Three-year Undergraduate Degree
The Three-Year Undergraduate Degree in Gastronomic Sciences offers an original teaching model, innovative in both its content and learning methods. The content reflects the entire arc of the “gastronomic sciences” from an interdisciplinary perspective: the “hard” sciences, earth sciences and human sciences, explored through the themes of food and gastronomy, producing graduates who are as comfortable working in the promotion and marketing of food as in business management and planning. The originality of the educational approach is also reflected in the learning methods; a strong component of experiential and sensorial training, with tastings and study trips, direct contact with the people working in the food and gastronomy world and on-going national and international experiences, is not a mere addendum but instead represents the actual framework of the educational process.
The syllabus of the three-year undergraduate program is made up of obligatory and optional courses, lab workshops and the degree thesis, for a total of 180 university credits. Attendance is compulsory for all accredited activities: obligatory courses, study trips, optional courses, workshops, meetings and conferences.
Cohort: 100 students maximum
Attendance is required
Application process opens: February 10th, 2017
Application process closes. For Italian candidates: May 10th, 2017 (first session) • August 24th, 2017 (second session); rolling admissions for non-Italian candidates until August 24, 2017. For international candidates: Rolling admissions for non-Italian candidates until August 24, 2017.
Skype interviews in English: within 2 weeks following the submission of the dossier (date to be determined individually with each candidate)
Start date: September 14, 2017
Both humanities and sciences are taught within the Undergraduate Program in Gastronomic Sciences. Practical learning, lab work, and study trips to discover products and their regions of origin complement in-class lessons in order to provide students with an interdisciplinary approach to the world of gastronomy.
The following list of subjects and course modules comprise the Gastronomic Sciences program of study. Each may include seminars dedicated to a specific issue, and course content may vary from year to year
Class hours and contents may vary.
Animal biodiversity and breeding systems
Basics of Statistics, Economics, and Methodology
European Legal Roots
Sociology of Cultural and Communicative Processes
Computer Science Abilities
Gastronomy Lab – Year I – Study Trip
Elective course I
Elective course II
Plant biodiversity and agrosystems
Animal Production Control
History of Cuisine and Wine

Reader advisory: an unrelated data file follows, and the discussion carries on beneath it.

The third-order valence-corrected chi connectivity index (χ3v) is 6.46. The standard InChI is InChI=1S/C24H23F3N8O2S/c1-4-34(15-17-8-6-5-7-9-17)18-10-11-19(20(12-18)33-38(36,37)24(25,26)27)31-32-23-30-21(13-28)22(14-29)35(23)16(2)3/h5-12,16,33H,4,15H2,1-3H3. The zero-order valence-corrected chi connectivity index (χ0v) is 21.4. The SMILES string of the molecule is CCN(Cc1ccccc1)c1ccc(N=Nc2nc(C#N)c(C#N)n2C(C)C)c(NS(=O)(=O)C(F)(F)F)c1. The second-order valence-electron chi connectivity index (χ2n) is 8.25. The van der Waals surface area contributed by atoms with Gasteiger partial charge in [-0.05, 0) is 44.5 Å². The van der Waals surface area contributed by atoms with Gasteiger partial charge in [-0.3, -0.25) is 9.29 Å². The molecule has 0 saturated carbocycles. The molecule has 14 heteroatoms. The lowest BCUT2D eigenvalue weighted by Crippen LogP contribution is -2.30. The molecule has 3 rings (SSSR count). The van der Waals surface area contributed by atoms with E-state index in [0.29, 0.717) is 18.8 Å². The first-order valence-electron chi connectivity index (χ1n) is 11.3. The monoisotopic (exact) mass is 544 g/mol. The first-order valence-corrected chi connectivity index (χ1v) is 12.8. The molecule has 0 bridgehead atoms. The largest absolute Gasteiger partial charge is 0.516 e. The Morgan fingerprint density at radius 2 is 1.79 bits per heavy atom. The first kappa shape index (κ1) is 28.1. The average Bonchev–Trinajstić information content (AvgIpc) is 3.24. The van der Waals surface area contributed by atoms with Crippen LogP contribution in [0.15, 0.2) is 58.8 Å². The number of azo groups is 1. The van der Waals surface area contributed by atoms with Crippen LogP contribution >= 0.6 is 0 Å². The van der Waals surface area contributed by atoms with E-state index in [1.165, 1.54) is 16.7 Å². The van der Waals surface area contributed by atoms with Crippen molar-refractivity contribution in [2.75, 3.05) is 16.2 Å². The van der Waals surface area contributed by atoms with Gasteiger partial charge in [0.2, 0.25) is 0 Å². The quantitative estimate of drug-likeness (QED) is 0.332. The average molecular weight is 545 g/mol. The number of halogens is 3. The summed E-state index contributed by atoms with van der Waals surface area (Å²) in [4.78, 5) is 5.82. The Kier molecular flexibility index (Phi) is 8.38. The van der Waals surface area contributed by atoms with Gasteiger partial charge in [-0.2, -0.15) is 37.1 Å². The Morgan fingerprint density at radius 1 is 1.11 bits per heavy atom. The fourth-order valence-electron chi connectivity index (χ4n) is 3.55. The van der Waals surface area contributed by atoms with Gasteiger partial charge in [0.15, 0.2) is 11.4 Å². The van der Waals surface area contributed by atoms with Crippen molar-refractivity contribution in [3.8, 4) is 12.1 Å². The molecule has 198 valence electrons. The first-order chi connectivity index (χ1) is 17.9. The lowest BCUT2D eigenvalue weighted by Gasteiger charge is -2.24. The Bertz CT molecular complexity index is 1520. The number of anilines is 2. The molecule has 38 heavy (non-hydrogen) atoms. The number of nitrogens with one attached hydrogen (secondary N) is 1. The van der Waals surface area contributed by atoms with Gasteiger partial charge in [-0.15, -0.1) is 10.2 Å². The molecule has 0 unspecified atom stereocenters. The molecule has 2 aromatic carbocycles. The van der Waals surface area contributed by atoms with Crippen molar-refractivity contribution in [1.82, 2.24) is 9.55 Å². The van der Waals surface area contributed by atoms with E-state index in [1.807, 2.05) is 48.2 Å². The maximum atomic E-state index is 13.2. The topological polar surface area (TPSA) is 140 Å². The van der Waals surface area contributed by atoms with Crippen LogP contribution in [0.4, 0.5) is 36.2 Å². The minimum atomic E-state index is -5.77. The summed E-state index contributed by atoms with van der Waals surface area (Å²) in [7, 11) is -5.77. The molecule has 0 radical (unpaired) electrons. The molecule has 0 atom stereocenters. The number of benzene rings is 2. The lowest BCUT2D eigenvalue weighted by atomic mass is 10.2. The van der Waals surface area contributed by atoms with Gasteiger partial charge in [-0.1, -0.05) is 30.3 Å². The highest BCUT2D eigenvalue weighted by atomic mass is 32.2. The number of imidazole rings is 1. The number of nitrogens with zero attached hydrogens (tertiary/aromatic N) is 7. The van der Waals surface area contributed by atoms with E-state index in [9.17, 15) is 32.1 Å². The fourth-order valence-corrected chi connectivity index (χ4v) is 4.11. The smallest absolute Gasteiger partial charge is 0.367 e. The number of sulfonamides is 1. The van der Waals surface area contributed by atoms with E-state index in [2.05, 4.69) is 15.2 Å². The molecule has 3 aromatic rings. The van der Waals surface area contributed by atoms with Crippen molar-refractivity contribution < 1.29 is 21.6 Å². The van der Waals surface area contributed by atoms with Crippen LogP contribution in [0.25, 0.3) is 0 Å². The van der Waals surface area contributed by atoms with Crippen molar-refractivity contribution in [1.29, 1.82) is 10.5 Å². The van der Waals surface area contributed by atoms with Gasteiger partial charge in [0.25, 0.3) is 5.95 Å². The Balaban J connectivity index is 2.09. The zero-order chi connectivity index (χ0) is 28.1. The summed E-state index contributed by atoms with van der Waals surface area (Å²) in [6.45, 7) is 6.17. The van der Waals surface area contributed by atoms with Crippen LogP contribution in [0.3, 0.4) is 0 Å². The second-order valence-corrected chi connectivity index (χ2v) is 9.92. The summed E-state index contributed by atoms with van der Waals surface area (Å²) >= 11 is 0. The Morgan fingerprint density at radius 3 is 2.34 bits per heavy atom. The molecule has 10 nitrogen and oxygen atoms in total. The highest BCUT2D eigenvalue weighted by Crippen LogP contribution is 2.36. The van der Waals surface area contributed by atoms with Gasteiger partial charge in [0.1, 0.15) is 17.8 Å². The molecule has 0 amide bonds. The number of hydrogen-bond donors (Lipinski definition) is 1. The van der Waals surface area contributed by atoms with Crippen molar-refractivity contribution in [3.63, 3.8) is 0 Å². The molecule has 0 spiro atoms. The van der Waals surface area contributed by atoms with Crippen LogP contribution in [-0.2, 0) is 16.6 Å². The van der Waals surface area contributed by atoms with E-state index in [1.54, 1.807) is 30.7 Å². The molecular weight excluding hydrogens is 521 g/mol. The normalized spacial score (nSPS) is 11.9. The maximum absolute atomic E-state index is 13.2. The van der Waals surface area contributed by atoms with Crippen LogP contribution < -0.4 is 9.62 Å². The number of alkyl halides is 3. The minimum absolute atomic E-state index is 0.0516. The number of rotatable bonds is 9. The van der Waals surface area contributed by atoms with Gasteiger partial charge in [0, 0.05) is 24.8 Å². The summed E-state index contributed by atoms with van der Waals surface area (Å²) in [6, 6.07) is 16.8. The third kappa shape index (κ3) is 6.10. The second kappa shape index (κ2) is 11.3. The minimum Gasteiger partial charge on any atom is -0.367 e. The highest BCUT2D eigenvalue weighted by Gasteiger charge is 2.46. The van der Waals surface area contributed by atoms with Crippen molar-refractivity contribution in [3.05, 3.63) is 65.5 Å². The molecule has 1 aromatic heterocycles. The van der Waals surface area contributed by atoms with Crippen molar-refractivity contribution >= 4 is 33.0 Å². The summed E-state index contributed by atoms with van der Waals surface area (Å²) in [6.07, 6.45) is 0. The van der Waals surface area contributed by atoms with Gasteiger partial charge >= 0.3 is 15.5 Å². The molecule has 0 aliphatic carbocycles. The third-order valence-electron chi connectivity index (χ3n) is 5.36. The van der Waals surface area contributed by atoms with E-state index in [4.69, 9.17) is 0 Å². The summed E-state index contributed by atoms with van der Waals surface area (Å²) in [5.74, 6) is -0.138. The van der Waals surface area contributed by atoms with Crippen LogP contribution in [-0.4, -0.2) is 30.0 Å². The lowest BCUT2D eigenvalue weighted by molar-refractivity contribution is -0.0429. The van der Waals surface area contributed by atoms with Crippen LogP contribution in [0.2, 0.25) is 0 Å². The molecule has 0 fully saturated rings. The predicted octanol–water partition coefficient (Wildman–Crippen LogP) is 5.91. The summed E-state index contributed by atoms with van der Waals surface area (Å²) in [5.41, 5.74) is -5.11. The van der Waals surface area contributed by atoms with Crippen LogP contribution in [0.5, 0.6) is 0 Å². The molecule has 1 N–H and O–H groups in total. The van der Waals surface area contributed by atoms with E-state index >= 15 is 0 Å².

Geography and Tourism
Gastronomy Lab – Year II – Study Trip
Elective course I
Elective course II
Food Economics and Food Law
Ecodesign of Gastronomy
Food-Service Systems and Technology
General and Territorial Sociology
Nutrition and Dietetics
Philosophy and Semiotics of Food
Gastronomy Lab – Year III – Study Trip
Elective course I
Elective course II
Study trips are a new form of experiential learning that enables future gastronomes to use their five senses to learn in the field, following food production and supply chains and gaining a practical understanding of biodiversity.
The trips include diversified educational activities, including: – Academic lessons with local teachers, historians and experts in the eco-gastronomy field – Visits to producers, businesses, restaurants and other significant organizations in the food and wine sector – Practical culinary workshops with chefs and restaurateurs – Cultural tours to discover the region – Visits to traditional markets, Slow Food producers and food communities During the first year of the course, the regional study trips allow students to deepen their knowledge of regional Italian gastronomy, while during the thematic study trips, students learn about important foods such as pasta, coffee, cured meats, and cheese.
During the second year of the course, the regional study trips take students on an exploration of regional cuisines across Europe, while during thematic study trips they learn about more essential products, including oil, wine and the confectionery industry.
During the third year of the course, students continue to learn more about regional gastronomy across Europe and beyond on the regional study trips, while the thematic study trips provide students with the opportunity to learn about beer, fish and large-scale distribution.